Today is South Africa’s birthday, and at 21 years old this country is about as well-behaved as your average legally-an-adult-but-mentally-still-a-teenager who is still coming to terms with the new-found freedom that comes from escaping the restrictions of the parental home and the ability to legally purchase alcohol (which happens at eighteen over here, but by twenty-one most have not yet adapted).
Category: Current Events & Politics
A few weeks ago, on an online writer’s forum, a user posted a request for a “Grammar Nazi” to beta read their manuscript. I knew what they meant. They wanted someone with a sharp eye, a good grasp of grammar and a brutal approach to editing to specifically check for language errors in their writing. However, I did not expect the response this poor user’s post evoked.
Today would have been Nelson Mandela’s 96th birthday. As you hopefully know, his birthday was declared Nelson Mandela Day by the United Nations in 2009. It is supposed to be a day dedicated continuing Madiba’s legacy, and to the idea that every individual can make a contribution toward making the world a better place for all. I wrote about Mandela Day and in particular my opinion around the whole 67-minutes idea last year.
Today is also the first Mandela Day since his death in December last year.
It feels to me like it’s much less of a big deal this year. Last year politicians were all over the place, putting in their 67 minutes of charity work. This year (judging by newspaper headlines) they’re all sitting in budget votes or testifying before commissions investigating government corruption, except for our president who’s apparently cleaning a school.
I’m wondering if all the hype last year was simply because of Mr Mandela’s illness and the approaching elections.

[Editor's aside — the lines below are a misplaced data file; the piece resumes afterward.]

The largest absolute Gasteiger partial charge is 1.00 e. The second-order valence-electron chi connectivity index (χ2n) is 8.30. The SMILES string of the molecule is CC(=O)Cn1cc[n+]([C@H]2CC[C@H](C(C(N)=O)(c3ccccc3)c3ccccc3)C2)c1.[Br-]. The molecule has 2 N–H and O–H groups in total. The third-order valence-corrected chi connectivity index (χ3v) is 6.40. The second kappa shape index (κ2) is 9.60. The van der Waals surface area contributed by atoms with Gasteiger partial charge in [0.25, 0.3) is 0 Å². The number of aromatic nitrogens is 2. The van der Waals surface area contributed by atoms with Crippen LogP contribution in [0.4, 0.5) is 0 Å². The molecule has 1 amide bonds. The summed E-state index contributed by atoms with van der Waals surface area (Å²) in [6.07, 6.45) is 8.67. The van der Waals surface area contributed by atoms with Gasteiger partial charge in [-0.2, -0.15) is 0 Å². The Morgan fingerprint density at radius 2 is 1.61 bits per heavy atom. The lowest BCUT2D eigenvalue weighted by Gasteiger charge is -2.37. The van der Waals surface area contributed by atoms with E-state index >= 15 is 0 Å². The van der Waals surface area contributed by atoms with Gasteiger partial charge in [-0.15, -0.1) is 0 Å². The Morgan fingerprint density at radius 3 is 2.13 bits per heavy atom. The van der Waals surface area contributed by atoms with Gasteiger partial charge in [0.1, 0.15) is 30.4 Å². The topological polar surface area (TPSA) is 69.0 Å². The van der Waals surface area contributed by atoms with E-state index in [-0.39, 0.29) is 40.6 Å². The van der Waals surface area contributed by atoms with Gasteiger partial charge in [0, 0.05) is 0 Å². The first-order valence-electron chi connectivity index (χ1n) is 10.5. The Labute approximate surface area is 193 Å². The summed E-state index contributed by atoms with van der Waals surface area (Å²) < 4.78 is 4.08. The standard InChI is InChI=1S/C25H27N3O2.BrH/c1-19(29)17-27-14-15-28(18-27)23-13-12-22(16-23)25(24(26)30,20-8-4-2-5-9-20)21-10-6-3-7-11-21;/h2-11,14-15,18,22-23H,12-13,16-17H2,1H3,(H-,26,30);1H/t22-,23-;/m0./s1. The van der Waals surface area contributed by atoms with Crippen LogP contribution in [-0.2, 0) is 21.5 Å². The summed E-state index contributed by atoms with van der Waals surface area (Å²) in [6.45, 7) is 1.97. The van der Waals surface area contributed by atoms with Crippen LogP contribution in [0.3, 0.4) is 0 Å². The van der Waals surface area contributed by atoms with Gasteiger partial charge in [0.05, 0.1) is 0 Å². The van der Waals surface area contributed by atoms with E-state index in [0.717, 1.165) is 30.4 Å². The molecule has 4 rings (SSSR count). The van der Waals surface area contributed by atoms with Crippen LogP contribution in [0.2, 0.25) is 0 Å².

I really try not to be cynical, but sometimes…
Update: According to the evening news our politicians did indeed put in their 67 minutes today, and some of them even more than that. It doesn’t temper my cynicism, though. I can’t help but think our country would be much better off if they spent every day out in the streets picking up trash and giving food to homeless people, rather than sitting in parliament debating pointless laws…
Here’s an idea: people elected to political office must be obligated to spend ten hours a week minimum doing humanitarian work which requires them to be in actual physical contact with people requiring aid. Attending fundraising banquets don’t count, nor does any work involving sitting in an office. If I ever become supreme ruler that’s the first law I’m implementing. I have spoken.
You know I prefer to keep things light on if all else fails. The world is serious enough without me contributing. But sometimes one has to unsheath the hammer and start whacking stuff.
Imagine this: You come home from work. Hang on. Did I say home? I mean the shack knocked together from scavenged wood and corrugated iron sheets without water, electricity, plumbing or a floor which is the only home you can afford. So, you come home from work. Except, your home isn’t there. Some guys in overalls had pulled it down and all your stuff that used to be inside is gone. Normally in a situation like this you’d call the police, but they’re already there, standing in a line between your angry and crying neighbours and the men systematically destroying your homes, protecting the latter.
If you think this sounds like something that happens in third world dictatorships you’ll be right, but not this time. This time it happened in a country that less than a month ago had its fifth free and fair democratic elections as they celebrated twenty years of freedom from oppression. Yeah. Right.
When one mentions George Orwell, most people immediately think of Nineteen Eighty-Four. But a few years earlier Orwell had written another little book, a novella titled Animal Farm. Nineteen Eighty-Four is undoubtedly Orwell’s master work, with it’s terrifying depiction of a society where every citizen is watched so closely that even talking in your sleep can get you arrested and where the rulers are so confident in their power that they entertain themselves by allowing individuals the illusion of freedom and rebellion, only so that breaking them later is that much more devastating. It is a warning of where we can end up if we sit back and let those in power have too much.
But more significant in my eyes is Orwell’s little fairy tale, as he called it, for Animal Farm shows us just how easily society can reach that state. Animal Farm, for those of you who’ve never read it, is a fable about a bunch of farm animals who rebel against their human master, run him off the farm, and start working the land for themselves.